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What FG’s N1.45trn budget for infrastructure means for real estate, economy

The federal government’s N1.45 trillion allocation to infrastructure in the 2022 budget estimates which President Muhammadu Buhari presented to the National Assembly last week Thursday means much for Nigeria’s roads, real estate sector, and the economy, experts have said.

The N1.45 trillion allocation, which represents 8.9 percent of the N16.39 trillion budget, is the second-highest, coming after defence and security which got N2.41 trillion, about 15 percent of the budget. It is followed closely by education which has N1.29 trillion, representing 7.9 percent of the total budget.

According to the experts, Nigeria has an infrastructure deficit valued at $3 trillion, requiring about N100 billion annual investment for the next 30 years to bridge, citing the Nigerian Infrastructure implementation Master Plan (NIIMP).

The world bank estimates that every 1 percent of GDP that is invested in infrastructure comes along with an additional 1 percent increase in the GDP level and property prices tend to rise along with GDP growth, meaning that Nigeria stands to gain a lot more from this budget allocation.

With the N1.45 trillion, therefore, experts hope that the deficit would be reduced significantly and that would mean improved condition of the roads that could connect more communities, thereby encouraging more investment in real estate.

“If budget discipline is anything to go by and the government chooses to be disciplined in implementing the 2022 budget, the impact will be much. Apart from improving the state of the roads, it will lead to an upward review of property prices which will, in turn, encourage more investment,” said Olisa Ebigwei, CEO, Soe Properties, a Lagos-based real estate investment company.

Damola Akinsulire, managing director, Alpha Mead Development Company, agrees, adding that the decision to spend that huge amount of money on infrastructure means a deliberate plan to decongest cities and connect more communities just as it will open up new town development opportunities.

Read also: There is role for private sector in infrastructure development, but limited Fashola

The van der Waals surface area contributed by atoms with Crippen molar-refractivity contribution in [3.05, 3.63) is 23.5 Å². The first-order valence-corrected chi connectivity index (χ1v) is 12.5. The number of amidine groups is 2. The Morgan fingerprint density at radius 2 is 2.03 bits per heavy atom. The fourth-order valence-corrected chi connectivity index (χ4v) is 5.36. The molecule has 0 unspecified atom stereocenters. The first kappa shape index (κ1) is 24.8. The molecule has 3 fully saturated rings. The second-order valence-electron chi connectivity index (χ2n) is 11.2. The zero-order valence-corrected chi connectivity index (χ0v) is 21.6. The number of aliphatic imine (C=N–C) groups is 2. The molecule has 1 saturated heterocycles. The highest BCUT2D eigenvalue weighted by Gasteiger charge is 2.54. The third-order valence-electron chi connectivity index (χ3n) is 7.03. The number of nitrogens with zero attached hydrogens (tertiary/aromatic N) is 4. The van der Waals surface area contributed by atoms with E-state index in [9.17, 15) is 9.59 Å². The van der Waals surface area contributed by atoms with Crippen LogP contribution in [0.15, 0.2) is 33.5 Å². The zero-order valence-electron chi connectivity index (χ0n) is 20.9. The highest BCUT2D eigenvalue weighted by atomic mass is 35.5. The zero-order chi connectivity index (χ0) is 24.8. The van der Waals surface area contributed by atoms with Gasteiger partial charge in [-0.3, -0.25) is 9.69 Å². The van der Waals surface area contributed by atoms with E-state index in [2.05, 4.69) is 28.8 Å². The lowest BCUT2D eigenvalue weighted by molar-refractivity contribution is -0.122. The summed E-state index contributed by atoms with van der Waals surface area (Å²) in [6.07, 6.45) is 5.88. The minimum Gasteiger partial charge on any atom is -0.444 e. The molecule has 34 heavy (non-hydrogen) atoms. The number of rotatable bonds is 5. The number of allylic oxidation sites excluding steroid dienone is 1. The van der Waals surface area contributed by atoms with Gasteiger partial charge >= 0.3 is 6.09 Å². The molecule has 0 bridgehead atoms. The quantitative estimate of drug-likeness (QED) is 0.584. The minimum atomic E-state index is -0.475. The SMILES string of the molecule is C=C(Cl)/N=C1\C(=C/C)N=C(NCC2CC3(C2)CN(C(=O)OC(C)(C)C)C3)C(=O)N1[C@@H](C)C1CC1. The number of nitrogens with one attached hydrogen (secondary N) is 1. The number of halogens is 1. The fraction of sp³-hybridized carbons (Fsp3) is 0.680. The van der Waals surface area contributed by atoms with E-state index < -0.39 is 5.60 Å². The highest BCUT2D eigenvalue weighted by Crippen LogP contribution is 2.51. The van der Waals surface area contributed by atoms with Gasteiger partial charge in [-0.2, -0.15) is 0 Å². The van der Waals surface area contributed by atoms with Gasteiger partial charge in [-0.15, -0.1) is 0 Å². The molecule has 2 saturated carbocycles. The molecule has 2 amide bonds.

“This means improving the transit premium of these locations and making them attractive for real estate investment. So, in the short term, I see an increase in demand for land assets in key locations witnessing major infrastructure development,” he said.

He explained that infrastructure represents about 50 percent of the construction cost for property developers, meaning that if the government takes off the burden of providing infrastructure, it will not only lead to improved land values but also compel developers to review their house prices downwards towards affordability.

“I see opportunities for more public-private partnership (PPP) investments because more investors will be encouraged to move to the hinterland to develop houses; I also see a lot more PPP arrangements playing a key role in managing the infrastructure deficit,” he said.

Paul Onwuanibe, CEO, Landmark Group, developers of Landmark Village in Lagos, is of the view that if the government focuses on developing pieces of infrastructure such as energy and power, giving rise to electricity, petroleum, and gas pipelines, they will add value to the property market.

He added that the provision of pipe-borne water, enhanced security, and roads which will enable tourism to bring forex inflow to the country, and railway system, leading to improvement in service in areas where entertainment is a big industry, will all add value to the property market and, by extension, to the nation’s economy.

On an incremental basis, budgetary allocation to infrastructure in Nigeria has risen from a little above N200 billion in 2016 to N1.45 trillion in the proposed 2022 budget. This is very significant.

But Nigerians say it is yet to be seen where these increases have gone into, given the poor state of most federal roads, especially in the South-Eastern part of the country. Babatunde Fashola, minister of Works and Housing, however, explained recently that, in the last six years of the Buhari’s administration, infrastructure spend has yielded 13 kilometres of roads at various stages of construction, rehabilitation, and maintenance.

The minister, who spoke at ‘An Evening with the Minister of Works and Housing’ hosted by the Lagos Business School, assured that all the roads and other infrastructure projects, including the Second Niger Bridge, would be completed within the life of the Buhari administration.

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